Vernon authorizes Camp Sussex talks

| 10 Jun 2014 | 09:27

The Vernon Township Council on Monday night authorized Mayor Victor Marotta to begin negotiations for the township to purchase the abandoned Camp Sussex.

Councilman Dan Kadish and councilwoman Jean Murphy both voted against the project, while councilmen Patrick Rizzuto and Dick Wetzel, along with Council President Brian Lynch voted for negotiations to begin with TMF Funds, which Mayor Victor Marotta said owns the property after paying off the multitude of tax liens against it. Marotta said the property is free and clear of all liens.

Murphy questioned who owned the property, saying she hadn't seen anything at the Hall of Records revealing TMF as the owner of the property.

The property, as of Tuesday night, was listed as being owned by Camp Sussex, according to county tax records.

Both Kadish and Murphy praised the project's concept — according to the township Environmental Commission, would provide a park area for "passive recreation" in the township while also introducing the Great American Chestnut Tree back into Vernon — but Kadish said the township needed a concrete plan in place before negotiations began.

He asked how much it would cost to demolish or restore the necessary buildings and whether more DPW workers would be needed to maintain the park once completed

Marotta said the township was planning to add to the DPW workforce anyway because, due to a shared-service agreement with the township Municipal Utilities Authority, the MUA pays for two DPW workers to maintain the township sewer system.

Many residents, while expressing support for the project, were concerned with how much acquisition and demolition would cost.

Marotta said the township had less than $1 million remaining in open space funds. He said the asking price would be about half the remaining open space funds. Additionally, Marotta said estimates to do demolition work on the Camp Sussex property ranged from $150,000 to $500,000.

"We're asking businesses and people to Vernon Township, and we shouldn't be afraid to spend money on ourselves at this point," Lynch said.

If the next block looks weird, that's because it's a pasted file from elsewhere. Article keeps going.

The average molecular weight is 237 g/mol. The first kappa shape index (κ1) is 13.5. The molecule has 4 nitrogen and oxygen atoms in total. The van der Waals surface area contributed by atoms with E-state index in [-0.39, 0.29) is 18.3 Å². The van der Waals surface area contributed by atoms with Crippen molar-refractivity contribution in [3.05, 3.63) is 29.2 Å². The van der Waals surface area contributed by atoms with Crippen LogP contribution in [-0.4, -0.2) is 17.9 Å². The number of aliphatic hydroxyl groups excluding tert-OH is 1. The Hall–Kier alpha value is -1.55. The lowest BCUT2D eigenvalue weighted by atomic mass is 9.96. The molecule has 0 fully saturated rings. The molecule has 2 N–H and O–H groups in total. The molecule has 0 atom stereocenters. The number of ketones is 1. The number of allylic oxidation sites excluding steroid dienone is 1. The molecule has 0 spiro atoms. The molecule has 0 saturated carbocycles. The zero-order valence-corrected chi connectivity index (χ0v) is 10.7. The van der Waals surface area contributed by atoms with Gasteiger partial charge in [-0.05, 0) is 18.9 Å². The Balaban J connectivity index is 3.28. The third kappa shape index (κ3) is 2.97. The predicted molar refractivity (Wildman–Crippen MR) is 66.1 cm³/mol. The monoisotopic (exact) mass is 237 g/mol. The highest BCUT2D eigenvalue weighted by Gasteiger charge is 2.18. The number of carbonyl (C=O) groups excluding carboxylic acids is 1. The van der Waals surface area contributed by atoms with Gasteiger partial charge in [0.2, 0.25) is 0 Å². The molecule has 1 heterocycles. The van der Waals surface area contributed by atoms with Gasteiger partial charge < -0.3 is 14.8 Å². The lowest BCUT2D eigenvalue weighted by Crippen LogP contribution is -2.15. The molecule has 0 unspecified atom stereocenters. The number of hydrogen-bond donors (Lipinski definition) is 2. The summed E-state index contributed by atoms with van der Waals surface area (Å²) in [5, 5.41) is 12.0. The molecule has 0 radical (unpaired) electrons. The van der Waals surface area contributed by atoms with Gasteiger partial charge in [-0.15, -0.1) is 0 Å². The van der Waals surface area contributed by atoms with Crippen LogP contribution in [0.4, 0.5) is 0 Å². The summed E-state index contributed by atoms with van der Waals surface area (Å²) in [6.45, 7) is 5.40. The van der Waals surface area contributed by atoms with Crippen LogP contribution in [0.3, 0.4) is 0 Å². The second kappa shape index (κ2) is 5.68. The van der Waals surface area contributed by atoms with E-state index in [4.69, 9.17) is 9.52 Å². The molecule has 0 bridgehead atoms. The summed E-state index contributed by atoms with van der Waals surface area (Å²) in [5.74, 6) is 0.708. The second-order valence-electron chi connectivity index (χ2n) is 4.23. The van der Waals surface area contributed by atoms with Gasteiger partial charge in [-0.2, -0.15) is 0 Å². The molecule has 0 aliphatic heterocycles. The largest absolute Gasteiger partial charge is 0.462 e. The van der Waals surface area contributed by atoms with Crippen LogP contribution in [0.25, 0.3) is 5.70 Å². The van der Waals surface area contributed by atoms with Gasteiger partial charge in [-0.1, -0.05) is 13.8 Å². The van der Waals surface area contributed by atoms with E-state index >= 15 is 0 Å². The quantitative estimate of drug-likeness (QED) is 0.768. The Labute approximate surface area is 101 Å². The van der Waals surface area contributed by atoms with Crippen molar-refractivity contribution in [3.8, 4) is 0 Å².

During her second presentation before the council, Environmental Commission chairwoman Beverly Budz said the township has a $354,960 No Net Loss grant to replace trees cut down when the Tennessee Gas Pipeline was run through the township.

In addition to questions about costs, many residents questioned whether there would be public access to the small portion of the property that allows access to Lake Glenwood. Would the new plan allow public access to the lake?

"I moved into a private lake community with private lake access," said area resident Alex Wolujczyk. "I support the vision. It's a nice vision, but I strongly want no public access to the lake."

Marotta said that decision will either be made by a committee or by the council.

"I think that's part of the process," Marotta said, but said he would involve the community.

"There are a lot of people who would say, 'no no no, if you do that, I won't support it because I want access to the lake,'" he said.

Marotta said two years ago the last time the acquisition was discussed, the cost to buy back the tax liens would have cost more than $400,000. But Marotta said there were so many liens against the property at that time, he decided to walk away from the property.

Marotta said attorney Kevin Kelly interpreted the open space fund regulations could be used to purchase the property.

"As far as wiping out the open space fund completely, that will not happen," Marotta said.